Bob Garfield casts an eye on the new and old media landscape and his takeaway is dystopian. It’s a veritable laundry list of all that’s going wrong with advertising in the newspaper, magazine, cable, and oh yes, Internet business. Basically, the takeaway for why so many media properties aren’t prospering, whether it’s the NYTimes or huh, YouTube, is oversupply, he writes. Oversupply of stuff to read and be a part of, because of the easy publishing made possible by the Internet. And thus, an oversupply of advertising space, undercutting any models.
“Thus, the mantra: ‘We have the audience. All we need is a business model.’ As if adequate revenue were somehow guaranteed by physics or heavenly deity. It isn’t. I’ve pored over Isaac Newton and the Ten Commandments. There is no ‘Thou shalt monetize.’”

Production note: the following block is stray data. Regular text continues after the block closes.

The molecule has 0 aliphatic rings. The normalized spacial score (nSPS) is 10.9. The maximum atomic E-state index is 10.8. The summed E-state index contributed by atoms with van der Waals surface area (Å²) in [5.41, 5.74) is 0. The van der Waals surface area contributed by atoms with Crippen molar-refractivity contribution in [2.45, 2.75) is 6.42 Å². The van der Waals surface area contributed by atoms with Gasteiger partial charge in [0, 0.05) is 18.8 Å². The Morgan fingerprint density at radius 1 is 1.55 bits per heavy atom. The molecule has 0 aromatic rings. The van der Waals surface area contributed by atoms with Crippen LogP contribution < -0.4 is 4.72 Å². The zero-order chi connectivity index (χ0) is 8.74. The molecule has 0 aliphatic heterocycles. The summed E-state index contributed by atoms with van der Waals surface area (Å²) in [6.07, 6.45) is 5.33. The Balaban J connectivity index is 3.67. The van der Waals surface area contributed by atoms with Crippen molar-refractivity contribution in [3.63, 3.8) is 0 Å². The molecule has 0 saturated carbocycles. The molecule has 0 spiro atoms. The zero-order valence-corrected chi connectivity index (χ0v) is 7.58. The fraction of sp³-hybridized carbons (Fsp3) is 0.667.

It’s the first time I remembering seeing the problem that’s affecting not just old media but new media stated this clearly. It’s a swipe at that overwhelming optimism about the Internet and that startles me. After watching the net for 15 years, there are cycles of optimism and we’re on the way down, it definitely feels like.